A simple resource to help journalists, protesters, activists, citizens of authoritarian regimes, and those in warzones protect themselves and their communities when using technology.
March 14, 2022
As originally posted by Reclaim the Net.
Use a strong passkey
Your devices serve as a gateway to your apps, accounts, and data so it’s essential that you protect them with a strong passkey.
At the bare minimum, use a random alphanumeric code that has no association with any of your personal information.
Turn OFF fingerprint and face unlock
If you login to your device with a fingerprint or face scan, it’s easy for someone to force you to unlock the device.
On an Android, open “Settings,” select “Screen lock,” and choose “Password.”
On an iPhone, open “Settings,” select “Touch ID & Passcode” or “Face ID & Passcode,” and turn it off.
Use a passcode instead.
Use two-factor authentication
2FA boosts the security of your online accounts by requiring an additional authentication token alongside your username and passkey.
The token is generated by an authenticator app or a hardware key.
If your passkeys are stolen or leaked, others won’t be able to use them to access your online accounts because they don’t have the additional authentication method.
See which of your online accounts support 2FA and learn how to set it up for each account by using 2FA Directory.
Be vigilant about phishing attempts
Attackers can use email and messaging tools to steal login details or infect your device with malware.
Avoid clicking links or downloading files from email.
Never login to a site or app from an email link, even if it looks like it’s from someone or a company you trust.
Never send sensitive information such as login info over ANY communication channel.
Delete unused apps and data
Devices often get filled with potentially revealing information in the form of screenshots, notes, files, and apps that we no longer use.
Review your photos, notes, files, and apps regularly and delete any that are no longer necessary.
Take photos without unlocking your device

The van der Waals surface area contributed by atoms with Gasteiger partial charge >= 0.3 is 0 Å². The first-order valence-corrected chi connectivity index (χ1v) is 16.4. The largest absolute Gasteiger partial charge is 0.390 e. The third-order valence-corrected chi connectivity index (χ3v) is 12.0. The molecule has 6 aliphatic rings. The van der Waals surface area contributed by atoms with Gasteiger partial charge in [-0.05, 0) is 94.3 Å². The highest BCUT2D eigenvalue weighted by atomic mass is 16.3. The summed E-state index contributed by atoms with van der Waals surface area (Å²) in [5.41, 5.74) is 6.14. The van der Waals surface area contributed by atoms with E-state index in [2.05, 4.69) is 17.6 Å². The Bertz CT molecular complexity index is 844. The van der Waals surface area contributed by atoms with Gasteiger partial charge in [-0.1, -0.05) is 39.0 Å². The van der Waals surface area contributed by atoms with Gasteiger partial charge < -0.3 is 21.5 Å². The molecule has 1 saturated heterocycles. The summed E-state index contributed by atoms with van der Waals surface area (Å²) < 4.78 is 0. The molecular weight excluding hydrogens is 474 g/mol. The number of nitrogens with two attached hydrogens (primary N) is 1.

Taking photos or videos without unlocking your device is more secure and it also helps you document events faster.
To access the camera on a locked Android phone, you’ll first need to open “Settings” > “Advanced features” > “Side key,” enable “Double press,” and select “Quick launch camera.” After you’ve enabled the quick launch camera, you can double tap the power button while your phone is locked to open the camera.
To access the camera on a locked iPhone, wake your phone and swipe left to open the camera.
Scrub photo metadata
Photo metadata can contain sensitive information such as the type of device your photo was taken with, the date and time the photo was taken, and the location where the photo was taken.
To remove this metadata before sending a photo or posting it online:
1. Take a screenshot and share the screenshot instead of the original photo
2. Send yourself a copy of the photo via the end-to-end encrypted messaging app Signal (which automatically strips metadata when sending images) and share the copy of the photo downloaded from Signal
Disable location services
Your phone’s location services share detailed information about your precise location with any apps that have been granted access to this data.
Android phones track your location in two ways – via your device’s location services and via Google “Web & App Activity.”
To toggle location services on an Android phone, swipe down from the top of the screen and tap “Location.”
To toggle Google “Web & App Activity,” open “Settings” > “Google” > “Manage your Google Account” > “Data & Permissions” > “Web & Activity.”
To toggle location services on an iPhone, open “Settings” > “Privacy” and tap the “Location Services” toggle.
Consider airplane mode
Airplane mode disables your device’s cellular radio, Wi-Fi, and Bluetooth and prevents your location from being tracked via these networks.
However, it also prevents you from connecting to the internet and receiving calls – so you may need to download offline copies of any data you need and let your contacts know that you’ll be unavailable before enabling airplane mode.
To toggle airplane mode on an Android phone, swipe down from the top of your home screen and tap “Airplane mode.”
To toggle airplane mode on an iPhone that uses FaceID, swipe down from the top right of the screen and tap the airplane icon.
To toggle airplane mode on an iPhone that uses TouchID, swipe up from the bottom of the screen and tap the airplane icon.
Check for a compromised device